struct IOManagerClsVtbl{	INHERIT_IFile(IOManagerCls);	boolean (*fnHandleEvent)(IOManagerCls *pMgr, AEEEvent eCode,                              uint16 wParam, uint32 dwParam);	uint32  (*fnDraw)(IOManagerCls *pMgr);	uint32	(*fnSetRect)(IOManagerCls *pMgr, AEERect *pRect);};

Again, if the beginning of your vtable for your object doesn’t exactly mimic its Brew counterpart you’ll experience some very interesting crashes. Brew helps you out in this endeavor by defining the “INHERIT_IFile” macro. This will declare all the IFile functions in the correct order for you. Not all Brew extensions have an associated inherit macro, but you should take advantage of them whenever you can. Any functions you wish to add other than what’s in the Brew object must be added afterwards. If you get your vtable right, you can now use the new overloaded object anywhere that an IFile object could be used. However, if there are additional functions outside the IFile API, you need to write new macros with which to access them.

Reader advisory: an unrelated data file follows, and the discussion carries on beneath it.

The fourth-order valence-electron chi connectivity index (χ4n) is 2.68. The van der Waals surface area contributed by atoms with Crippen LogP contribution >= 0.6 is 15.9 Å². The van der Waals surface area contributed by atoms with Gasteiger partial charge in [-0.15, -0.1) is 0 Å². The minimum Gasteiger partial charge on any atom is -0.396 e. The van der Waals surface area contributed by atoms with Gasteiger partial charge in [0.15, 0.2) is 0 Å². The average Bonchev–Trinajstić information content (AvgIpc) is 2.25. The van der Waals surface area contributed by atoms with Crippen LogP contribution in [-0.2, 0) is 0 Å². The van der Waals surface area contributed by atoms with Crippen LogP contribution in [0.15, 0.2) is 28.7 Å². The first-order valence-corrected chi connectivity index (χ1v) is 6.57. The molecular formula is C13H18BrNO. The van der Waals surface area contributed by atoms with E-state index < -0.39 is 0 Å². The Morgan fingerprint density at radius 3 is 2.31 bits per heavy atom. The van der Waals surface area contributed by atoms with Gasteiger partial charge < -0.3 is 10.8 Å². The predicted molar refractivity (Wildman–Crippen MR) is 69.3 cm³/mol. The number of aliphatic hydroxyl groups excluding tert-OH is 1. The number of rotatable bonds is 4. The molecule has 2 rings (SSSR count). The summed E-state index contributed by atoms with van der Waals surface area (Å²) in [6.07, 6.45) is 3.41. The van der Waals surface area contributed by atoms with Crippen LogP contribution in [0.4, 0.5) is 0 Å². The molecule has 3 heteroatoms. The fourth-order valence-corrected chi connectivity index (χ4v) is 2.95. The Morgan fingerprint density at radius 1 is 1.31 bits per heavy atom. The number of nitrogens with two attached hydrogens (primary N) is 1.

// IAStream Methods#define IOMANAGER_AddRef(p) GET_PVTBL(p,IOManager)->AddRef(p)#define IOMANAGER_Release(p) GET_PVTBL(p,IOManager)->Release(p)#define IOMANAGER_Readable(p, pfn,pu) GET_PVTBL(p,IOManager)->Readable(p,pfn,pu)#define IOMANAGER_Read(p, b, c)  GET_PVTBL(p,IOManager)->Read(p, b, c)#define IOMANAGER_Cancel(p,pfn,pu) GET_PVTBL(p,IOManager)->Cancel(p,pfn,pu)// IFile Methods#define IOMANAGER_Write(p, b, c) GET_PVTBL(p,IOManager)->Write(p, b, c)#define IOMANAGER_GetInfo(p, pi) GET_PVTBL(p,IOManager)->GetInfo(p, pi)#define IOMANAGER_Seek(p, o, po) GET_PVTBL(p,IOManager)->Seek(p, o, po)#define IOMANAGER_Truncate(p, t) GET_PVTBL(p,IOManager)->Truncate(p, t)#define IOMANAGER_GetInfoEx(p,pi) GET_PVTBL(p,IOManager)->GetInfoEx(p,pi)#define IOMANAGER_SetCacheSize(p,n) GET_PVTBL(p,IOManager)->SetCacheSize(p,n)#define IOMANAGER_Map(p,ps,dws,pr,fl,dw) GET_PVTBL(p,IOManager)->Map(p,ps,dws,pr,fl,dw)// Control-like methods#define IOMANAGER_HandleEvent(p,e,w,dw) GET_PVTBL(p,IOManager)->HandleEvent(p,e,w,dw)#define IOMANAGER_Redraw(p) GET_PVTBL(p,IOManager)->Redraw(p)#define IOMANAGER_SetActive(p,b) GET_PVTBL(p,IOManager)->SetActive(p,b)#define IOMANAGER_SetRect(p,prc) GET_PVTBL(p,IOManager)->SetRect(p,prc)